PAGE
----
Today, I’m impressed with this particular daffodil. It grows in my front yard. I have several daffodils that grow in my yard in other locations. The stems are mostly a foot from the ground. This one, however, grows through a Mugo Pine bush. It’s stem is two fee tall. And then it flowers through its surrounding pine branch neighbors.

Each year I’m particularly wowed by this daffodil. Rather than being shut down, it grows through the bush. It finds the sunshine it needs. It reaches for the open space. And flowers.

Yes, one could learn a fair amount from this daffodil. I am.

Impressive. Impressively adaptive.

Convening Fatigue

As I listen with my colleagues, we are each coming to realize what I would call a kind of “convening fatigue.” The context in which I’m speaking is more to do with online spaces. So let’s call it online convening fatigue.

Online convening fatigue isn’t about whether the cause is good or not. It isn’t about whether the people are good or not. And, it isn’t about denying the stunning adaptations and connections that many of us make in online settings that open hearts and imaginations together.

As I listen with my colleagues, we are recognizing a very simple reclaiming — we humans aren’t meant to solely sit in front of computers. Even the most introverted of us are missing the incidental touch of a knee. Or the kindness of holding a physical door open for another. Or the collegiality of “can I poor you a cup of coffee?”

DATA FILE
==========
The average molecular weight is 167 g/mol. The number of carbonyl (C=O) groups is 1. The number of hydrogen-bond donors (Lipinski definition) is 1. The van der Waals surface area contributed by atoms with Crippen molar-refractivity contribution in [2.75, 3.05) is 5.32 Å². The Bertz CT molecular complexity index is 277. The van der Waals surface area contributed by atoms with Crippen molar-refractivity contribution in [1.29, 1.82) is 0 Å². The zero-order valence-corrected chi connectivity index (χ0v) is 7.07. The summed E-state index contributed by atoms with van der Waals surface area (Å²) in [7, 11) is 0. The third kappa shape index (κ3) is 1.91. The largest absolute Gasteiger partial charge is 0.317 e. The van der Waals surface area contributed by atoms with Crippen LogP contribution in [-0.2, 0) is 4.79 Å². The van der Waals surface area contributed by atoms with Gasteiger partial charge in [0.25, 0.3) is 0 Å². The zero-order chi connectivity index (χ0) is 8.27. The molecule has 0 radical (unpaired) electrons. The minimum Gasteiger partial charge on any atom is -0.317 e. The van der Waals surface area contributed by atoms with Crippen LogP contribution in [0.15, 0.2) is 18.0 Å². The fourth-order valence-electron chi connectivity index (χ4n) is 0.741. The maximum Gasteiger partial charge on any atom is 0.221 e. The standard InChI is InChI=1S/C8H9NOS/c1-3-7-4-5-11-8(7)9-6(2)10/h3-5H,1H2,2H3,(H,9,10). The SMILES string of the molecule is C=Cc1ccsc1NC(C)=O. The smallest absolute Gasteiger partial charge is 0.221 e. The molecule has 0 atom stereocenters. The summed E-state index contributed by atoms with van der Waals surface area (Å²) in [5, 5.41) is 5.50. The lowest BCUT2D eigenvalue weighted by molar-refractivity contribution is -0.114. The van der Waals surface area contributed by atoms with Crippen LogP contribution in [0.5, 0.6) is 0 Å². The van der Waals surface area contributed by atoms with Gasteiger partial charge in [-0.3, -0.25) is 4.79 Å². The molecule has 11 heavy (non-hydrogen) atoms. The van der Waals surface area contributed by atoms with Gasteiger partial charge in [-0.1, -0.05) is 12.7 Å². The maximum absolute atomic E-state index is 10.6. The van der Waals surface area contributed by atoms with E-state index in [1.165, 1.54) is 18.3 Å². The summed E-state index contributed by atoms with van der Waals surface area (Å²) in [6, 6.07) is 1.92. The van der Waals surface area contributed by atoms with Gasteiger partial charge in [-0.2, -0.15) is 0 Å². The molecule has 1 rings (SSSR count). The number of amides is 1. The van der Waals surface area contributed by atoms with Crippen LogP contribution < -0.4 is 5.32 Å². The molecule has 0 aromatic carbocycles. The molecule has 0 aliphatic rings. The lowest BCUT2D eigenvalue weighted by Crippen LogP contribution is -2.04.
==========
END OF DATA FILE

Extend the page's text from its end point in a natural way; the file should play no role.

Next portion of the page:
Online conventing fatigue is real. And, I am learning, it has a cumulative quality to it. It gets stronger over time with repeated experience.

Now, I want to be clear. I think we humans can adapt to most anything. The last year of all things digital has demonstrated that. And, I believe that if such a context were to continue for another ten years, we’d adapt further. Our expectations and reality of experience would change our DNA, removing some of this convening fatigue that rears in adaptive state.

But let’s stay in the present.

As I listen with my colleagues, we are each coming to advocate — hmm…, perhaps a bit stronger, insist — on self care as a priority. Not self-care as something to get to if there is time left over. Not self-care that is only at the end of the day when there is nothing left but crashing to sleep. Self-care needs to be higher on the list.

Self-care is of your choosing. It’s not yoga for everyone. It’s not meditation for everyone. It might be three minutes outside to deliberately breathe. Self-care isn’t just tending to physical body, or to spiritual body. It is also tending to emotional needs. Self-care can be a cup of tea. Self-care can be reading a poem a day. Or writing a poem a day. Lots of choices.

As I listen with my colleagues, we are learning that fatigue is real. We are learning that self care sometimes patches a gap in our personal and collective bandwidth. And sometimes, adds vitamins to the long arc of our adapting.

Here’s to speaking the truth of fatigue. And the kindness of witnessing it in others. Here’s to speaking the truth of some choices that move us with gentleness.